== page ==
The row versioning model uses the row versioning technique, whereby it stores the copies of all previously committed versions of data rows as long as any transaction needs access to it in tempdb. The space used to store the previous versions of the updated data set is called a version store. In this model of row versioning implementation, read operation doesn't block write operation, and write operation doesn't block read operation. However do note that write operation will still acquire locks on resources and block other write operations. We have two variants of the snapshot-based isolations

  1. Snapshot Isolation
  2. Read Committed Snapshot Isolation and they both rely on row versioning, and not locking. The term 'snapshot' refers to a set of rows that are valid for the point in time when an operation is being performed. In cases, wherein the resource is locked, due to modification of data and it is still pending and not yet completed, the read operation retrieves the required resources (row-sets) from the version store. The snapshot of the data retrieved is as it existed at the time when current statement started. RCSI prevents dirty reads but does not prevent non-repeatable reads and phantom reads. However, SI prevents dirty reads, non-repeatable read and phantom read as the reader retrieves a snapshot of the data, as it existed at the time when current transaction started. But as said earlier, the write operations will still block other write operations and all locking-related attributes are still relevant to the row versioning model approach. SQL Server keeps all the old versions of the row that a transaction is modifying. If multiple update requests are made to the same row, then those multiple older versions of the rows are maintained as long as any transactions that might need to access them. These multiple older versions of the rows are chained together as a linked list. Due to this, every data modification has an extra workload of managing and maintaining older versions along with increased usage of tempdb.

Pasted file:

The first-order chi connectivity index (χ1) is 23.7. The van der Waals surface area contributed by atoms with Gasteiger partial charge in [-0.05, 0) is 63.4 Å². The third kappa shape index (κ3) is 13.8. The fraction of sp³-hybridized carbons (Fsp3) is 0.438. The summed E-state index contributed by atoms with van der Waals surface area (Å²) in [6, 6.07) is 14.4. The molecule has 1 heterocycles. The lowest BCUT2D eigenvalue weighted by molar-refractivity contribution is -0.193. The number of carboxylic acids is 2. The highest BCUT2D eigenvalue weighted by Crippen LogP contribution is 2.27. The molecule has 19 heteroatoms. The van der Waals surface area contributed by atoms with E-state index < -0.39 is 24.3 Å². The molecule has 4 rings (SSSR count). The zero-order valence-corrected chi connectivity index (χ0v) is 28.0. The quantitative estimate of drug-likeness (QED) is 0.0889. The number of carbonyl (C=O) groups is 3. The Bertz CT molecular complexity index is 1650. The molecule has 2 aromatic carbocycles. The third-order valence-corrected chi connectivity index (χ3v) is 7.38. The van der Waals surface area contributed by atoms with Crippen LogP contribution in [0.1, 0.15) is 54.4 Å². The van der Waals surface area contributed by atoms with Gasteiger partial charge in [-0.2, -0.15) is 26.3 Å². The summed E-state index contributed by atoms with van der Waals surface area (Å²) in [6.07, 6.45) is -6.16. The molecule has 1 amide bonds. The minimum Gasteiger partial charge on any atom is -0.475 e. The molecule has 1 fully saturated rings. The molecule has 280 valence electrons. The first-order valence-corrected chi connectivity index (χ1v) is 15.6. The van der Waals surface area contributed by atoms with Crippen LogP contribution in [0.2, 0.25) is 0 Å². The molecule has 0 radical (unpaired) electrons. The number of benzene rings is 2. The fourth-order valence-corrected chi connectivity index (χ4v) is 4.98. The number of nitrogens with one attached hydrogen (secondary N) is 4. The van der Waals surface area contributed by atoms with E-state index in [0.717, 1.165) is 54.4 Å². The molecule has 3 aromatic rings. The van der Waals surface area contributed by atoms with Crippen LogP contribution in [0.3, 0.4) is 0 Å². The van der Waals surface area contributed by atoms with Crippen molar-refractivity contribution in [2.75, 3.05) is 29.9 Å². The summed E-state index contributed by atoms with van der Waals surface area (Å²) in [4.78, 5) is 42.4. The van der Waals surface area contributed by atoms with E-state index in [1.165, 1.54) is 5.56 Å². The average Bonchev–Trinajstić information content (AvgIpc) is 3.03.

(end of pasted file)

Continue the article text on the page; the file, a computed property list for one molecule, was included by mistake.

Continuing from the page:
Now, let's discuss the snapshot-based isolation levels in detail. As stated above, we have two variants of snapshot-based isolations, both levels follow row versioning model to maintain the snapshots,

  1. Snapshot Isolation (SI) - it retrieves the committed data as of the beginning of the current transaction
  2. Read Committed Snapshot Isolation (RCSI) - it retrieves committed data as of the beginning of the current statement

Snapshot Isolation (SI):

Enabling SI:

with the alter statement below, we can enable SI on the required database